Feeding supplements

Many horse owners these days elect to feed supplements in addition to traditional forages and grain. Covering a wide spectrum of equine health, they offer to affect your horse’s weight, coat condition, joints, feet, breathing and more. Some supplement enthusiasts use seeds or organic powders to achieve the desired result (such as garlic powder to repel flies) for a small cost whereas others can pay hundreds of dollars a month for chemically¬†formulated¬†joint supplements.

Veterinarians, horse owners, nutritionists and other equine practitioners have conflicting opinions on whether any joint supplement is actually effective. Many have a product they swear by, while others swear them off altogether feeling like the nutraceutical industry is a farce due to lack of empirical evidence and replicable, proven results of efficacy.

Most tack and feed stores carry supplements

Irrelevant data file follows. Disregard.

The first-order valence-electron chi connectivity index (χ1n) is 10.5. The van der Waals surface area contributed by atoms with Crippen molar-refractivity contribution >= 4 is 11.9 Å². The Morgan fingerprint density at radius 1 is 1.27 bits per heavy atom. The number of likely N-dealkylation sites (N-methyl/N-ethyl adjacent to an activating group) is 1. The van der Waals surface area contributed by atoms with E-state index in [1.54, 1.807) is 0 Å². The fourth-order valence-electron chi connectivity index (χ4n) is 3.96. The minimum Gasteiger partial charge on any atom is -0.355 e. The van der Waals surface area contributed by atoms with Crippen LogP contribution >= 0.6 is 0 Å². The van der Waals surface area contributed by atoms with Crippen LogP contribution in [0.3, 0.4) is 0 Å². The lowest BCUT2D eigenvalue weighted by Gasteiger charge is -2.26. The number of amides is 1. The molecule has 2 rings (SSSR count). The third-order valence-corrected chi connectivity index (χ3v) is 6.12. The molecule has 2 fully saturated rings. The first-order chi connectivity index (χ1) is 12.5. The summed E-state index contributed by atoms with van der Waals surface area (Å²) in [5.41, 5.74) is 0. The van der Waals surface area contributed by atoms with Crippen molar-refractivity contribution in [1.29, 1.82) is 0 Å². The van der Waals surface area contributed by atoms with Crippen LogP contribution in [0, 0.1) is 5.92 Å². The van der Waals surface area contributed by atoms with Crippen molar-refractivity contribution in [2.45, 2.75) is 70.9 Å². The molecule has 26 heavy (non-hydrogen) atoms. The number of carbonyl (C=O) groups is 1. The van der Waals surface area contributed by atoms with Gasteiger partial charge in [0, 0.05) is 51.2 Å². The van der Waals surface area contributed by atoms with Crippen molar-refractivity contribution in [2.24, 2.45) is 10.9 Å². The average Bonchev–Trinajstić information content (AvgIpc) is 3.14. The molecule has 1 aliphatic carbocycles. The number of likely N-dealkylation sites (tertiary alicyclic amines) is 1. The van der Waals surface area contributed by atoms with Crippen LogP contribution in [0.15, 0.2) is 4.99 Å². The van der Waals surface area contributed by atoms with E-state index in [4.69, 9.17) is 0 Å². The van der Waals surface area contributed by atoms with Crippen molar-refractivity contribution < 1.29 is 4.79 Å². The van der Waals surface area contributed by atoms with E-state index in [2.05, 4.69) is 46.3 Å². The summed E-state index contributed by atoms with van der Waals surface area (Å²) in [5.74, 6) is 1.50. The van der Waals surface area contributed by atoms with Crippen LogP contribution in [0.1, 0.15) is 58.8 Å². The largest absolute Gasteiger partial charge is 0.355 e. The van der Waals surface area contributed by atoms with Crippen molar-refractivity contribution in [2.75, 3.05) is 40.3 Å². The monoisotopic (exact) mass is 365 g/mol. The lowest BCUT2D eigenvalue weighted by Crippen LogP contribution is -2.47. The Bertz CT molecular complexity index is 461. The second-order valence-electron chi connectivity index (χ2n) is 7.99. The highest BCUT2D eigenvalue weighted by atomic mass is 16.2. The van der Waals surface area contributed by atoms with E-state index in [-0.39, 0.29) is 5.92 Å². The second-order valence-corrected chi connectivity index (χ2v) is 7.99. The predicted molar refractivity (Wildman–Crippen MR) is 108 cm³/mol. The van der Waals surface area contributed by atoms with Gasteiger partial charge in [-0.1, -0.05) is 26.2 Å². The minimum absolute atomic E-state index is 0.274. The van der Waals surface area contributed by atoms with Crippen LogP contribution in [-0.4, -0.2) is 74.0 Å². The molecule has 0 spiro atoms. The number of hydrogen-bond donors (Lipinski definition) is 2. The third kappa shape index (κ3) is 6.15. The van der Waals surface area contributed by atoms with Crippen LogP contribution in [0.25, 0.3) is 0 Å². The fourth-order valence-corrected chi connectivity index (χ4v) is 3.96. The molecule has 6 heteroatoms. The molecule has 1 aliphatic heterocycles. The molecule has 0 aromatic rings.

Whether you choose to feed them or not, it is always a good idea to consult your vet before making any major changes to your horse’s diet. Some horses can have allergies or dietary sensitivities which could make experimentation dangerous.

If you do decide to feed them, always make sure you read the label carefully and make sure you are not under or overdosing them (many pelleted feeds already have vitamins and minerals added, so don’t allow overlap). Be sure to feed the supplement according to the label and by weight, not by scoop. If you read the fine print, many supplements advice feeding X amount of grams per Y amount of body weight.

Always use common sense when making changes to your horse’s diet, and while some supplements could benefit your horse’s wellbeing, they could also be completely ineffective and a waste of money. Choose wisely!